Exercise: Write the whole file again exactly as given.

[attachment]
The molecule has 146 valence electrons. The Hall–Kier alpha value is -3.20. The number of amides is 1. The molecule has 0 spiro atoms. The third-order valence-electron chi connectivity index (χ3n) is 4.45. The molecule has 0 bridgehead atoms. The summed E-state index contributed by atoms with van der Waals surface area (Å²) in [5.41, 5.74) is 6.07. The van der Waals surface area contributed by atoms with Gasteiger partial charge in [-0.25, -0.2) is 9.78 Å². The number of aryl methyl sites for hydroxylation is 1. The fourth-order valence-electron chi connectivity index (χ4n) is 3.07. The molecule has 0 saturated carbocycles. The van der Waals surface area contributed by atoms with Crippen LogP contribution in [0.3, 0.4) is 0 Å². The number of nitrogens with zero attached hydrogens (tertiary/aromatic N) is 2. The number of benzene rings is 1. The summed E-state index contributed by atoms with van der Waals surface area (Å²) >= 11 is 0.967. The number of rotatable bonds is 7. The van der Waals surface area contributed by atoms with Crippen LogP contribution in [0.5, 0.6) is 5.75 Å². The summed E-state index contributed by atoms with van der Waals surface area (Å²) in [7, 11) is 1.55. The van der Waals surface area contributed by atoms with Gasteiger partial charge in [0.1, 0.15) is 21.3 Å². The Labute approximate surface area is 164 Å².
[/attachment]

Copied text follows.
The molecule has 146 valence electrons. The Hall–Kier alpha value is -3.20. The number of amides is 1. The molecule has 0 spiro atoms. The third-order valence-electron chi connectivity index (χ3n) is 4.45. The molecule has 0 bridgehead atoms. The summed E-state index contributed by atoms with van der Waals surface area (Å²) in [5.41, 5.74) is 6.07. The van der Waals surface area contributed by atoms with Gasteiger partial charge in [-0.25, -0.2) is 9.78 Å². The number of aryl methyl sites for hydroxylation is 1. The fourth-order valence-electron chi connectivity index (χ4n) is 3.07. The molecule has 0 saturated carbocycles. The van der Waals surface area contributed by atoms with Crippen LogP contribution in [0.3, 0.4) is 0 Å². The number of nitrogens with zero attached hydrogens (tertiary/aromatic N) is 2. The number of benzene rings is 1. The summed E-state index contributed by atoms with van der Waals surface area (Å²) >= 11 is 0.967. The number of rotatable bonds is 7. The van der Waals surface area contributed by atoms with Crippen LogP contribution in [0.5, 0.6) is 5.75 Å². The summed E-state index contributed by atoms with van der Waals surface area (Å²) in [7, 11) is 1.55. The van der Waals surface area contributed by atoms with Gasteiger partial charge in [0.1, 0.15) is 21.3 Å². The Labute approximate surface area is 164 Å².